The return of Printed Matter’s New York Art Book Fair in October was a huge event for book makers and book aficionados, who came back together after three years apart like reunited lovers, excited just to be in the same space again. After two frantic, overwhelming, thoroughly enjoyable days, I carried off a stack of books I’m anxious to share, starting with a matched pair of limited editions from the Oakland-based TBW Books. Paul Mpagi Sepuya’s Orifice + Aperture continues his investigation of the studio as a stage and a subject in itself. The photographer and his models are nearly always naked but often seen only in tantalizing bits reflected in or obscured by mirrors and screens. As a result, the work is both frankly and glancingly erotic, full of titillating partial views and at least one startling reveal. Sepuya’s tripod-based camera, and other recording devices held by his subjects, are key players here – spurring, documenting, and staking out the center of the action. Sepuya won’t let us forget that a picture is being made; that doesn’t make it any less marvelous. Tarrah Krajnak’s Master Rituals II: Weston’s Nudes, in an identical (and exceedingly handsome) format, takes a similarly shrewd and clarifying approach to the mechanics of photography. Using her own body, she recreates the poses of Edward Weston’s fragmented, faceless female nudes but makes no attempt to hide the process. Her studio set-ups, including concrete blocks, plywood panels, and a trailing shutter-release cord, are just as naked as she is. Claiming a place in the canon for a woman of color, Krajnak looks right at home; she assumes she belongs there and carries on with her work: an homage and a challenge, both sharp and to the point.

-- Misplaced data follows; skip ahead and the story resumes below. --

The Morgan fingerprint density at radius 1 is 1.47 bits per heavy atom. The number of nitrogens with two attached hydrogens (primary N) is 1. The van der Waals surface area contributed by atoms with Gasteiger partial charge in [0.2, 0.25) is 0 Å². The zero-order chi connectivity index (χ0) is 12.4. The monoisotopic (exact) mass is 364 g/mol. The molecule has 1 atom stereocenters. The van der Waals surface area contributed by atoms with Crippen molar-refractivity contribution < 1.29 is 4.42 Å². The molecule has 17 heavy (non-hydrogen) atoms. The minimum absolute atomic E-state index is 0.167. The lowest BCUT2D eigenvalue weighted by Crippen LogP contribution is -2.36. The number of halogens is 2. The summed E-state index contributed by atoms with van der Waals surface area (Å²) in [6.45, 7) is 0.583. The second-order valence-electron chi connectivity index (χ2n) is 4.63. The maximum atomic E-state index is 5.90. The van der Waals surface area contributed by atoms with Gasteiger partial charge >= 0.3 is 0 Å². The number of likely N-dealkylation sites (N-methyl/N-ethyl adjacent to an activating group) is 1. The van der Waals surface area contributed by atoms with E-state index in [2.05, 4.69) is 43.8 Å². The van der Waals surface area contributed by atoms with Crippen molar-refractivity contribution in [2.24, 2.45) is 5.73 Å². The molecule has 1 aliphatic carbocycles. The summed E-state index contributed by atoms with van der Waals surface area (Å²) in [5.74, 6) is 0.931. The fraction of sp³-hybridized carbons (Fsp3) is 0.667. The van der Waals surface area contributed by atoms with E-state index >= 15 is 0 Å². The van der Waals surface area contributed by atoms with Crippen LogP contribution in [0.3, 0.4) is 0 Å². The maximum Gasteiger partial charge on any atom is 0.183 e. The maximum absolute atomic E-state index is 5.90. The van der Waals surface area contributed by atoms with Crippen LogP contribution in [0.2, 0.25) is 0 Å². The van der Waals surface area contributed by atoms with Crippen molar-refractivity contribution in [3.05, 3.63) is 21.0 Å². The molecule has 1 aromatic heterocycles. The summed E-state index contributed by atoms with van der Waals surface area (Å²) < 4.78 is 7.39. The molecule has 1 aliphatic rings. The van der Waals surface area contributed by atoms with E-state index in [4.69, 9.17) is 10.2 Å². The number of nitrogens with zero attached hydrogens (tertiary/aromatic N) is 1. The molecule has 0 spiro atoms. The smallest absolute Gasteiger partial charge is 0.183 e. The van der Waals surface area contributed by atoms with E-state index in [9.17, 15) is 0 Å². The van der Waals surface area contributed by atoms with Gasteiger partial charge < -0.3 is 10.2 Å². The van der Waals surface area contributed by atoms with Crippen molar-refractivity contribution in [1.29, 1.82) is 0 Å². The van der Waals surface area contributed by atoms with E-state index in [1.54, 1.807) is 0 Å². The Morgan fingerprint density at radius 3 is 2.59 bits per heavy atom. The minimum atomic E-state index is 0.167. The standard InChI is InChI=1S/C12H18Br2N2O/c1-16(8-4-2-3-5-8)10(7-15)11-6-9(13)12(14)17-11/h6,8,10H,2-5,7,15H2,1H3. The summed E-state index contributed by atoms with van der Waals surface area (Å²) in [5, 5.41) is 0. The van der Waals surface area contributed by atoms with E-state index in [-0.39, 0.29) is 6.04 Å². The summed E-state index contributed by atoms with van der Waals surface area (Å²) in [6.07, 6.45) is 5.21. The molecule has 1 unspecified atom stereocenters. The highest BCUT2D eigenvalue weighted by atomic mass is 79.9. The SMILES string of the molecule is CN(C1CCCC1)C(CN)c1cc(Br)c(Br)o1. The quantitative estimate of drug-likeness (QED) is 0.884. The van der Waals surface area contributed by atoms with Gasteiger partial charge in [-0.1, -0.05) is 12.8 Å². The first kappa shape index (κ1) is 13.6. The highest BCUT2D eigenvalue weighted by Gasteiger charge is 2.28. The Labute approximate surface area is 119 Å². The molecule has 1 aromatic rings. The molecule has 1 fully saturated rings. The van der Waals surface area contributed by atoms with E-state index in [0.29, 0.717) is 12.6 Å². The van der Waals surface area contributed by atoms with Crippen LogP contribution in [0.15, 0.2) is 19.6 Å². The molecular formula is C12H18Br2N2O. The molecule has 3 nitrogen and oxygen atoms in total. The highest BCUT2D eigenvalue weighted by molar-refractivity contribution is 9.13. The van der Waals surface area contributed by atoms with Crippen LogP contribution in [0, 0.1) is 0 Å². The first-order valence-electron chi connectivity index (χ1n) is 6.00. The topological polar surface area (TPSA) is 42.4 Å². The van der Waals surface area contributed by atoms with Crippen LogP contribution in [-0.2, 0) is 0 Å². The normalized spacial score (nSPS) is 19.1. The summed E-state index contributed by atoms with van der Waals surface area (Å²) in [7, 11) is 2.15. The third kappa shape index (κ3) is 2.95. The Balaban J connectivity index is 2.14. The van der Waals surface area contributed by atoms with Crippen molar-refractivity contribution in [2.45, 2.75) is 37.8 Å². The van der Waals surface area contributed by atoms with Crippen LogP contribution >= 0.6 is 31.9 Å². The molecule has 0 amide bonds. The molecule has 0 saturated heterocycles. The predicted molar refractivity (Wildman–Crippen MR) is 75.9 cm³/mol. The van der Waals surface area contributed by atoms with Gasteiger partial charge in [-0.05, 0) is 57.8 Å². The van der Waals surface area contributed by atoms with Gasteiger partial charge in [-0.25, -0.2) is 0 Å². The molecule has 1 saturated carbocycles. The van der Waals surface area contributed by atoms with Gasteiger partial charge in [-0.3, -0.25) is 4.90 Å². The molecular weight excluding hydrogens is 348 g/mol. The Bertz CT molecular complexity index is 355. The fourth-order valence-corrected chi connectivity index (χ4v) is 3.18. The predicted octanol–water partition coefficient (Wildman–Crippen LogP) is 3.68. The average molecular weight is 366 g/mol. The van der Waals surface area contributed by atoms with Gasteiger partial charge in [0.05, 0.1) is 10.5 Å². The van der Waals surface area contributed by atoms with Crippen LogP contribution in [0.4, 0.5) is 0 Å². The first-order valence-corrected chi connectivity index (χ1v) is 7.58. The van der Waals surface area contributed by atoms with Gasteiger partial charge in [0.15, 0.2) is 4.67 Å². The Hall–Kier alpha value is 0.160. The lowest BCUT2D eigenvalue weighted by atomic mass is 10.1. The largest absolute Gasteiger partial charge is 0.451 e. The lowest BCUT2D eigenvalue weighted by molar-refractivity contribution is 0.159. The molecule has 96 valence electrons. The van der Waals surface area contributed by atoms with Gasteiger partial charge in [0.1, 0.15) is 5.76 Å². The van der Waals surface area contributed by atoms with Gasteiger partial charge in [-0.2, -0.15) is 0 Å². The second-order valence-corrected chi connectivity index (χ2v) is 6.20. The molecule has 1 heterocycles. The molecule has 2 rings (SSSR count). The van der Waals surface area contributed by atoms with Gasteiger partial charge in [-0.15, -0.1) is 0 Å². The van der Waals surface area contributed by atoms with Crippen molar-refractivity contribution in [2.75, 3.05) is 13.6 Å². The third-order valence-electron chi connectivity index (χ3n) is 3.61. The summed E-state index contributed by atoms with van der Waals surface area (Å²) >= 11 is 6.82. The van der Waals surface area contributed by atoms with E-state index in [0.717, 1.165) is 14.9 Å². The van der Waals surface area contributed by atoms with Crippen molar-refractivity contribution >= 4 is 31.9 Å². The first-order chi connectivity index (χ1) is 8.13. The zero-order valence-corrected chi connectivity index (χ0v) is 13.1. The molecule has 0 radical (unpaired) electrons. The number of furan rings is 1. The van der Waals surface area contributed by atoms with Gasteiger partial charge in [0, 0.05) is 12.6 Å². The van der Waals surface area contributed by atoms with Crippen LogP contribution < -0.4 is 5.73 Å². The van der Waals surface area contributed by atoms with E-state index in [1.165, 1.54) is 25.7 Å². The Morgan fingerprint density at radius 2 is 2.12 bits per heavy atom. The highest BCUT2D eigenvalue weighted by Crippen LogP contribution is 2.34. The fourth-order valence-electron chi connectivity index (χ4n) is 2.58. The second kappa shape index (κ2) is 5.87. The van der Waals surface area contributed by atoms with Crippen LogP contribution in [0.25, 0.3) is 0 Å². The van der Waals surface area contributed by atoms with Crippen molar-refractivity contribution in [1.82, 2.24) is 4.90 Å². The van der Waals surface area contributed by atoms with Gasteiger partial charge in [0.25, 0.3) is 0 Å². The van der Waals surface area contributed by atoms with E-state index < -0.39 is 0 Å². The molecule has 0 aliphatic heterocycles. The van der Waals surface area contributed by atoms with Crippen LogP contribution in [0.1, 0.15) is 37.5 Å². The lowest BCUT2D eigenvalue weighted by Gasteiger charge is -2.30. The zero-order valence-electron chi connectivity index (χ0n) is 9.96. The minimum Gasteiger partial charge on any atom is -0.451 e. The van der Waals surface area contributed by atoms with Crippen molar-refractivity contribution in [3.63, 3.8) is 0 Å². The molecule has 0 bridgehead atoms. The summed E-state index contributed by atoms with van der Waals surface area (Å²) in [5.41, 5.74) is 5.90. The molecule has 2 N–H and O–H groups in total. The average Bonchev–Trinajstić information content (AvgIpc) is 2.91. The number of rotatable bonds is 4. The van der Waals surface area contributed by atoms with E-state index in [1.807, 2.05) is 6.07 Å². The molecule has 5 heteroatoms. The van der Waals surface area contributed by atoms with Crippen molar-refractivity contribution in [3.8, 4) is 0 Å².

Thomas Sauvin, a French photographer based in Beijing, has been collecting and publishing Chinese vernacular photographic material for some time now, often for London’s voracious Archive of Modern Conflict, the semi-secretive private organization dedicated mostly to the collection and preservation of vernacular photographs, which also organizes exhibitions and publishes photo books. I found two of his books at the fair and am sorry I didn’t discover more. Verso (RVB Books & Jiazazhi Press), a newsprint pamphlet in a gaudy pink and orange binder, compiles a series of generic ID photographs that have been exposed to enough light to render them transparent. The Chinese characters scrawled on their backs bleed through, creating what appear to be double exposures, ID upon ID, but intriguingly hazy and abstracted, like fading memories. 17 18 19 (Void), named after a three-centimeter tag that appears on many of the images, is even more mysterious. Its contents were salvaged from a recycling plant outside Beijing, where negatives from one of the city’s detention centers had been dumped. The images, printed in a silvery, distressed black and white, are dumb evidence, mostly of detainees’ belongings: knives, cassette tapes, coats, portable TVs, playing cards, cash. Even before you get to a short series of mug-shot profiles at the end, echoes of the maniacal documentation undertaken at concentrations camps in Germany, Cambodia, and elsewhere can’t be ignored. But Sauvin also understands the beauty of his found material; despite the corruption and inhumanity of the regimes that produced these images, his books have a haunted elegance.
Jack Pierson’s Tomorrow’s Man 6 (Bywater Bros.), the latest entry in an increasingly lively and unpredictable series, mines very different territory. Pierson is just one of 20 contributors whose paintings, sculptures, photographs, collages, and drawings are interspersed and overlapped with a slew of appropriated material in what appears to be a horny, precocious teenager’s scrapbook. The original Tomorrow’s Man was a physique magazine from the 1950s and ’60s, so a playfully retro, post-postmodern aesthetic prevails, along with that period’s idols: Fabian, Ronnie Spector, Little Richard, the Supremes. Pierson’s point of view is the only thing that connects this wildly disparate range of work, so it’s reliably eccentric and packed with fresh discoveries – none captioned, but with a little sleuthing I figured out who made the issue’s understated black-and-white nudes: the French photographer Clement PJ Schneider.
Vince Aletti, formerly a photography critic at the Village Voice and the New Yorker, reviews photography exhibitions and books for the New Yorker’s online Photo Booth feature. His book, Issues: A History of Photography in Fashion Magazines, was published by Phaidon in 2019. The Drawer, a picture book, will come out later this fall from Self Publish, Be Happy, distributed by D.A.P.